Visited 27 Dec 2009 – 8 Jan 2010 – Fort Zachary Taylor is a Third System fort, used during the U.S. Civil War, converted and expanded for Endicott Period batteries and further modified and expanded for World War II use. There were a total of ten Endicott batteries built on the Fort Taylor Reservation but only two were built inside the old fort itself. The old fort conversion for the two Endicott Period batteries in the 1890′s was particularly destructive because the top level of casemates was removed to reduce the profile of the fort down to the height of the Endicott Period batteries and the barracks were reduced to a single level.
Of the two Endicott Period batteries inside the old fort, only parts of Battery Osceola are open to the public and access to the parapet level is limited to a small area above emplacement #1. Battery Adair is not open to the public at all and you cannot get a good view of the emplacements from any angle. I particularly wanted access to emplacement #2 to check out what should be a WWII Battery AMTB #5 mount but I couldn’t get a clear shot even with a telephoto lens.
The remaining Third System casemates and armament displays are great, they have some great Parrot rifles and Rodman cannons and restored 10 position latrines. A real high point is the partially uncovered Rodman cannons and Parrot rifles still in the fill used to fill the voids when Battery Osceola was built. The one story barracks look like they are being restored, but I saw no activity during my visits.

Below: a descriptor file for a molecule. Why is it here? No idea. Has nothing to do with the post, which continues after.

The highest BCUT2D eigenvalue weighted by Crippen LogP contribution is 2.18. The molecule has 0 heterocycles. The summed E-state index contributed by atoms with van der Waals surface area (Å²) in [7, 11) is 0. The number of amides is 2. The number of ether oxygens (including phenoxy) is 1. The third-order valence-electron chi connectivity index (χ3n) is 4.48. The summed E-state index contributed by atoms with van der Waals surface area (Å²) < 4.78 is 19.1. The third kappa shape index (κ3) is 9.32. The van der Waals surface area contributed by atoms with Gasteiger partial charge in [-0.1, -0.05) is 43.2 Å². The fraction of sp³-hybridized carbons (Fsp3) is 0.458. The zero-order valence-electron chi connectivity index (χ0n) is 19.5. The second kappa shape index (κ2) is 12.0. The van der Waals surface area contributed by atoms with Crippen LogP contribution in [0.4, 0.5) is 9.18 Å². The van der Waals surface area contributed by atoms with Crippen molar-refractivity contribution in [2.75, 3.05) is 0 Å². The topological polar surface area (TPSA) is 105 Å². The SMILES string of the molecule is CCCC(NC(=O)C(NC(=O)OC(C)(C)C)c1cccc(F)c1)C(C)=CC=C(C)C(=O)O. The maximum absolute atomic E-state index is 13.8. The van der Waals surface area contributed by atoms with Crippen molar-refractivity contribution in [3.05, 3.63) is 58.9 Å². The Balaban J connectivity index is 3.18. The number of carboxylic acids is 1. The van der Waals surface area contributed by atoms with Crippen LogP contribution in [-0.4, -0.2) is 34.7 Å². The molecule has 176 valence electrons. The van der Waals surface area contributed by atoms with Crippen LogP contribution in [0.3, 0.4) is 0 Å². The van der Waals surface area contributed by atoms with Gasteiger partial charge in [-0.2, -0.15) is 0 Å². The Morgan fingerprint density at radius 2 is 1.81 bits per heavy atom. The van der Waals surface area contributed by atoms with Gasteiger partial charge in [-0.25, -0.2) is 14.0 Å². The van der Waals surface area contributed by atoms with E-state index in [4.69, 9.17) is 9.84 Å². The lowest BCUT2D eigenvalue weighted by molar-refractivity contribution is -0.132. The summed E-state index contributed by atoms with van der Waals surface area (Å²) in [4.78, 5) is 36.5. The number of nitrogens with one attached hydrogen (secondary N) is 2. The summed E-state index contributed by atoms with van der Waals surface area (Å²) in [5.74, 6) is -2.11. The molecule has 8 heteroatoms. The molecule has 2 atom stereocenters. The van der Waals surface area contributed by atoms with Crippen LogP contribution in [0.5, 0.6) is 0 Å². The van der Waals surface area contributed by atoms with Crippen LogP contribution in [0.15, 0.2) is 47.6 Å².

The real tragedy of Fort Taylor is the missed opportunity to preserve some really significant batteries outside the old Fort Taylor and to make them accessible to the public. Mortar Battery Seminole and WWII Battery 231 are now on the grounds of the Trueman Annex of NAS Key West and not open to the public.
Battery 232 is intact but being used by the airport as a storage area and not open to the public. Both the East and West Martello towers are in private hands and accessible for a fee, but the West tower has been repurposed as a garden exhibit by the Key West Garden Club. The East tower is operated as a combination museum and pop art gallery. The two AMTB #6 gun pads are still on the beach West of the West Martello Tower but they have been converted to gazebos. Six other batteries have been completely destroyed with no traces left. The old Key West Barracks is now a modern Navy housing area with only the grounds of the old cemetery to remind people of it’s historic past.
I made my way to the Monroe County Library, Florida History Section, in Key West to get more information on the batteries that no longer exist and to see if any photos existed of the WWII batteries. The Florida History guy is Tom Hambright and he knew exactly where to find what I wanted. We managed to find a 1945 aerial photo of Battery 232 fully armed with the BC/CRF tower in view and many other gems. While researching at the library, another patron happened to mention that he had movies of the Fort Taylor batteries actually being fired in the 1920′s. Tom now has the VHS copy of this film and will convert it to DVD. I hope to be able to show this at the CDSG meeting in April. Many thanks to Tom for all his help.
This post was written by JohnStanton on January 10, 2010